However, they did not find a link between cognitive changes and gum problems. Their study was published in the Journal of the American Geriatrics Society (August 12, 2019).
The researchers of the retrospective epidemiological study used data from the Population Study of Chinese Elderly in Chicago (PINE), which began in 2011 and looked at the growing older Chinese adult population in the U.S. Between 2011 and 2013, data were collected from adults 60 and older via in-home interviews conducted by the PINE study team.
Of the approximately 2,700 participants, almost 48% reported having teeth symptoms, nearly 19% reported having gum symptoms, and almost 16% reported having both at the start of the study. Teeth symptoms were not defined because of the way the data were collected and presented by the PINE team.
Adjusting for sociodemographic and health‐related characteristics, the researchers found that participants who reported having teeth symptoms experienced a decrease in both global cognition and episodic memory (the ability to retain new information).
They found significant associations between baseline teeth symptoms and change in episodic memory. This change is commonly seen in older individuals with mild cognitive impairment, making them more vulnerable to Alzheimer's disease, the authors noted.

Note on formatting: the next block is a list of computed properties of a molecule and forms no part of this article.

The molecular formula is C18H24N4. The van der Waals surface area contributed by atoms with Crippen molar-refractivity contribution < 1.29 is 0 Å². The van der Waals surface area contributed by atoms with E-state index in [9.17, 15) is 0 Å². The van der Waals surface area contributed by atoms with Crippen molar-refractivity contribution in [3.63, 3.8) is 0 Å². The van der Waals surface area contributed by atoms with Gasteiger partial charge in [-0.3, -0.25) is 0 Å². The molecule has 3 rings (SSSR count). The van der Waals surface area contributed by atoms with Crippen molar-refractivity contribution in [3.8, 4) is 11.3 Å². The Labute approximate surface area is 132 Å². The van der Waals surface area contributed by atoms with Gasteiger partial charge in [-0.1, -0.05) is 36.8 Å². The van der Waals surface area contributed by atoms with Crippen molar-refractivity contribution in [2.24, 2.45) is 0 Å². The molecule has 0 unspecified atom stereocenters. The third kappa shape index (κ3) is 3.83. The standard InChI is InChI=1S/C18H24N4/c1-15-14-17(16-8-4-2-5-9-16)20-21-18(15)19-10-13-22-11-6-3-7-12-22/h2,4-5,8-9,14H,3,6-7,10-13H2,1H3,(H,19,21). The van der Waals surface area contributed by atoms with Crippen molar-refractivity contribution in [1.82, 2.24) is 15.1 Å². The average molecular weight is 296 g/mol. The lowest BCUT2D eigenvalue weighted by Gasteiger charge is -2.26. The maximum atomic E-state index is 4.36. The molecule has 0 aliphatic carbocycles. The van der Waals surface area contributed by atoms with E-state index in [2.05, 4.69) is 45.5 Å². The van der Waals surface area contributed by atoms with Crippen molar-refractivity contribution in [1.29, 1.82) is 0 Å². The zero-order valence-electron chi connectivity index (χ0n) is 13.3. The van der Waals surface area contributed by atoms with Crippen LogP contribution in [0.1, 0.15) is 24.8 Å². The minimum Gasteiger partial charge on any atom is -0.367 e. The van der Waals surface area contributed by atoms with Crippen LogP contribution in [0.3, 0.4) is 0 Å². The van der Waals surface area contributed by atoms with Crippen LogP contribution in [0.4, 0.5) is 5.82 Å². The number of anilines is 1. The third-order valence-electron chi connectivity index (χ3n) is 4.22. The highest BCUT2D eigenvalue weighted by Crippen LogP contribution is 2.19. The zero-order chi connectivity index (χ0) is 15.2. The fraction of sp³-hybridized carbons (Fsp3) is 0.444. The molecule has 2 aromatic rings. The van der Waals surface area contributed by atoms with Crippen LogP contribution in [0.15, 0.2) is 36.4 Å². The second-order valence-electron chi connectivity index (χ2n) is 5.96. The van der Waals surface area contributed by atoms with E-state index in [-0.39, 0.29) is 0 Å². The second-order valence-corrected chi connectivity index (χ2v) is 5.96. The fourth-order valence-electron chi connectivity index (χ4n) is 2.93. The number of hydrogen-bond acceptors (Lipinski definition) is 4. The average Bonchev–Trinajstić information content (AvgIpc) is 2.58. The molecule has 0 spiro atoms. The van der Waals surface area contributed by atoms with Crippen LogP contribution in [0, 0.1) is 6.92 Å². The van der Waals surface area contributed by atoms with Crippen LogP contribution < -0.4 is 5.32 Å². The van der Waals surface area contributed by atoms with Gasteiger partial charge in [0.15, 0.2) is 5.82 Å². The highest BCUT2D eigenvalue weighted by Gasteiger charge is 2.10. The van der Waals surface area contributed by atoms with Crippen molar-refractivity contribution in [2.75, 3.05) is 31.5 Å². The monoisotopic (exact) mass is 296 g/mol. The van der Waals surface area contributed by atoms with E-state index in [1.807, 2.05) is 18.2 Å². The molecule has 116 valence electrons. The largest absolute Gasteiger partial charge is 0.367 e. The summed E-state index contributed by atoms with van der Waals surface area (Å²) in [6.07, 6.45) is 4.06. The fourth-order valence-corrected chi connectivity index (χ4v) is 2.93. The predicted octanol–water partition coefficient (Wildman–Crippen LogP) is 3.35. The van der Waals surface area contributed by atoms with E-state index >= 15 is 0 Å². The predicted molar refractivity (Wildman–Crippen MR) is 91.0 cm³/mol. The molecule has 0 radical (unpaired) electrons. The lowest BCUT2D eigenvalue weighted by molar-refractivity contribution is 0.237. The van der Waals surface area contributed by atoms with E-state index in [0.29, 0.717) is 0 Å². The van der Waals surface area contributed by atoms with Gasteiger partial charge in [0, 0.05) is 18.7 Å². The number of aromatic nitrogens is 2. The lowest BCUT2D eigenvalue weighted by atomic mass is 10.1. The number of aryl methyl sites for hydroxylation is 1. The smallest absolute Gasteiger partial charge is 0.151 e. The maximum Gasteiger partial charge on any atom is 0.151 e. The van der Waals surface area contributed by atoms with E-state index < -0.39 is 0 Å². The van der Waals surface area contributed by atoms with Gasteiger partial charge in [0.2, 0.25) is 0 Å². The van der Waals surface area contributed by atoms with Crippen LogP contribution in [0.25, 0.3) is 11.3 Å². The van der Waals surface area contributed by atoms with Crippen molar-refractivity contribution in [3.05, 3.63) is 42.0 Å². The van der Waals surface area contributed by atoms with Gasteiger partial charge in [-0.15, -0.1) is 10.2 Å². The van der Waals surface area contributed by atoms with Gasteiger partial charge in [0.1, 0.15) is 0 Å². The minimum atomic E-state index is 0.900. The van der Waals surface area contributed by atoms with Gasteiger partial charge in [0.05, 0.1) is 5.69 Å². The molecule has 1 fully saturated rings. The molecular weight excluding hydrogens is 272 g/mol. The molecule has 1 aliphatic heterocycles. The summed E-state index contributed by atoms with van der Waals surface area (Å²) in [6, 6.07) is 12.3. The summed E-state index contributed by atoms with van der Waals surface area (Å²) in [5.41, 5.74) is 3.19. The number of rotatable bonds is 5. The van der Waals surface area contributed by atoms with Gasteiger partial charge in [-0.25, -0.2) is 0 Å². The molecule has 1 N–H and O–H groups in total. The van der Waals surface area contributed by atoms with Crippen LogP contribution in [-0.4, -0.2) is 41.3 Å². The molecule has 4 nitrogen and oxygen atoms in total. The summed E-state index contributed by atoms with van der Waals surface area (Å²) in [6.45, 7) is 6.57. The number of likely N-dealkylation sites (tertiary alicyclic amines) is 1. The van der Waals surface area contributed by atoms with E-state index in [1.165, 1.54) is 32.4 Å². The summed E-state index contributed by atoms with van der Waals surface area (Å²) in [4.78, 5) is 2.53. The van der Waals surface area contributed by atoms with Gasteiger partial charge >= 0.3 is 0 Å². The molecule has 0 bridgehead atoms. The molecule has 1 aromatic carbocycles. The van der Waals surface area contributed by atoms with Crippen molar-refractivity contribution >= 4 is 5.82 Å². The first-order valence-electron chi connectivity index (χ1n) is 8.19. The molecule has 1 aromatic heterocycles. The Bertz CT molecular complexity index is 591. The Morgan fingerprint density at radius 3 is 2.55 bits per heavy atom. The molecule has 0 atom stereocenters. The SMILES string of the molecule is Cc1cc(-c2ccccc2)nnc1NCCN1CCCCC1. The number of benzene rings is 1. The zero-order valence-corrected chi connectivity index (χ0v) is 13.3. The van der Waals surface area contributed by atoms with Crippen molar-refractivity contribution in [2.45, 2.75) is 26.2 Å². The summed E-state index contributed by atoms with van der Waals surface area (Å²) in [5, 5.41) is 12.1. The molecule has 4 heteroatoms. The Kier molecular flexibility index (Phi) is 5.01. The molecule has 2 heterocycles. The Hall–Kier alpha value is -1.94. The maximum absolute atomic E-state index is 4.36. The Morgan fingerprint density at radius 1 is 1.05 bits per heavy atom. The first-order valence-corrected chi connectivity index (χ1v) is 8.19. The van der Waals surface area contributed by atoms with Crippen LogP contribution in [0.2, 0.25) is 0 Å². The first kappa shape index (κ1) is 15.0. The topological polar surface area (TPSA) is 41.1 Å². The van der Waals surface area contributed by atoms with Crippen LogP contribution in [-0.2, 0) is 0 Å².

Though the findings offer a glimpse into this population and its health issues, the study had its share of limitations. The follow-up time of less than two years may have been too short to identify cognitive changes, according to the authors. In addition, the subjective, self-reported oral health symptoms may not have connected well with direct clinical evaluations, and factors such as the use of preventive oral health services, including dental insurance, were not recorded.
However, the study findings help provide a clearer understanding of these issues and a focus for dental care community outreach programs, the researchers concluded.
"Dental care community outreach programs should focus their information on practical ways to prevent oral health problems and provide information on accessible treatment options," wrote the authors, led by Darina Petrovsky, PhD, RN, of the New York University Rory Meyers College of Nursing in New York City.
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